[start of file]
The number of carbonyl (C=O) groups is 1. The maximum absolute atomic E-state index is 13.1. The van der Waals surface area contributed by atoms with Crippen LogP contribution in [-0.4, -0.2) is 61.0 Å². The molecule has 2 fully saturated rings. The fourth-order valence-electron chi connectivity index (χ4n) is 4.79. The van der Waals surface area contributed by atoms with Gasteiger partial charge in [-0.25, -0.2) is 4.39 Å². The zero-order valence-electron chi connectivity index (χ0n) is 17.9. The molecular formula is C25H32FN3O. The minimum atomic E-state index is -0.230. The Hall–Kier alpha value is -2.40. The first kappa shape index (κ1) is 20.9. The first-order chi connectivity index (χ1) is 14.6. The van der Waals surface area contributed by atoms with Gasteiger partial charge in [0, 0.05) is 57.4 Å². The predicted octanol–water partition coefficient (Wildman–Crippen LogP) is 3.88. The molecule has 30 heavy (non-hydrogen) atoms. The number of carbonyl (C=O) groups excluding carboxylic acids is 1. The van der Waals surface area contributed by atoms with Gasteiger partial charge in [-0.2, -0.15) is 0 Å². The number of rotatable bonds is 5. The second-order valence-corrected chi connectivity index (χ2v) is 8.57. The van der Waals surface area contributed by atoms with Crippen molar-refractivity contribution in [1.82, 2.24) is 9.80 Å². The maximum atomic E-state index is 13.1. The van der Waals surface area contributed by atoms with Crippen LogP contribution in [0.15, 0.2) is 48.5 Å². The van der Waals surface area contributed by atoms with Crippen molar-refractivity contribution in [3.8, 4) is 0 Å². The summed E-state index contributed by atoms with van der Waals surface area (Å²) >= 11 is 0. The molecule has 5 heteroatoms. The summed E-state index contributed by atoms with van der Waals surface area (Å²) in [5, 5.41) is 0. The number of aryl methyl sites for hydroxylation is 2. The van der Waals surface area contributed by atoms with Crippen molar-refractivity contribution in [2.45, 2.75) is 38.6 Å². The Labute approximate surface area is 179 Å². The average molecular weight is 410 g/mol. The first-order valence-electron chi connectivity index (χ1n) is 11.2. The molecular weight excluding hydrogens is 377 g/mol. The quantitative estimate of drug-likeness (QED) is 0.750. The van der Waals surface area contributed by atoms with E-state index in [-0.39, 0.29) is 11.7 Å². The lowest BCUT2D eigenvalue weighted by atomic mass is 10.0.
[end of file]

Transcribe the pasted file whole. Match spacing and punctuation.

The number of carbonyl (C=O) groups is 1. The maximum absolute atomic E-state index is 13.1. The van der Waals surface area contributed by atoms with Crippen LogP contribution in [-0.4, -0.2) is 61.0 Å². The molecule has 2 fully saturated rings. The fourth-order valence-electron chi connectivity index (χ4n) is 4.79. The van der Waals surface area contributed by atoms with Gasteiger partial charge in [-0.25, -0.2) is 4.39 Å². The zero-order valence-electron chi connectivity index (χ0n) is 17.9. The molecular formula is C25H32FN3O. The minimum atomic E-state index is -0.230. The Hall–Kier alpha value is -2.40. The first kappa shape index (κ1) is 20.9. The first-order chi connectivity index (χ1) is 14.6. The van der Waals surface area contributed by atoms with Gasteiger partial charge in [0, 0.05) is 57.4 Å². The predicted octanol–water partition coefficient (Wildman–Crippen LogP) is 3.88. The molecule has 30 heavy (non-hydrogen) atoms. The number of carbonyl (C=O) groups excluding carboxylic acids is 1. The van der Waals surface area contributed by atoms with Gasteiger partial charge in [-0.2, -0.15) is 0 Å². The number of rotatable bonds is 5. The second-order valence-corrected chi connectivity index (χ2v) is 8.57. The van der Waals surface area contributed by atoms with Crippen molar-refractivity contribution in [1.82, 2.24) is 9.80 Å². The maximum atomic E-state index is 13.1. The van der Waals surface area contributed by atoms with Crippen LogP contribution in [0.15, 0.2) is 48.5 Å². The van der Waals surface area contributed by atoms with Crippen molar-refractivity contribution in [3.8, 4) is 0 Å². The summed E-state index contributed by atoms with van der Waals surface area (Å²) >= 11 is 0. The molecule has 5 heteroatoms. The summed E-state index contributed by atoms with van der Waals surface area (Å²) in [5, 5.41) is 0. The number of aryl methyl sites for hydroxylation is 2. The van der Waals surface area contributed by atoms with Crippen molar-refractivity contribution in [2.45, 2.75) is 38.6 Å². The Labute approximate surface area is 179 Å². The average molecular weight is 410 g/mol. The first-order valence-electron chi connectivity index (χ1n) is 11.2. The molecular weight excluding hydrogens is 377 g/mol. The quantitative estimate of drug-likeness (QED) is 0.750. The van der Waals surface area contributed by atoms with E-state index in [-0.39, 0.29) is 11.7 Å². The lowest BCUT2D eigenvalue weighted by atomic mass is 10.0.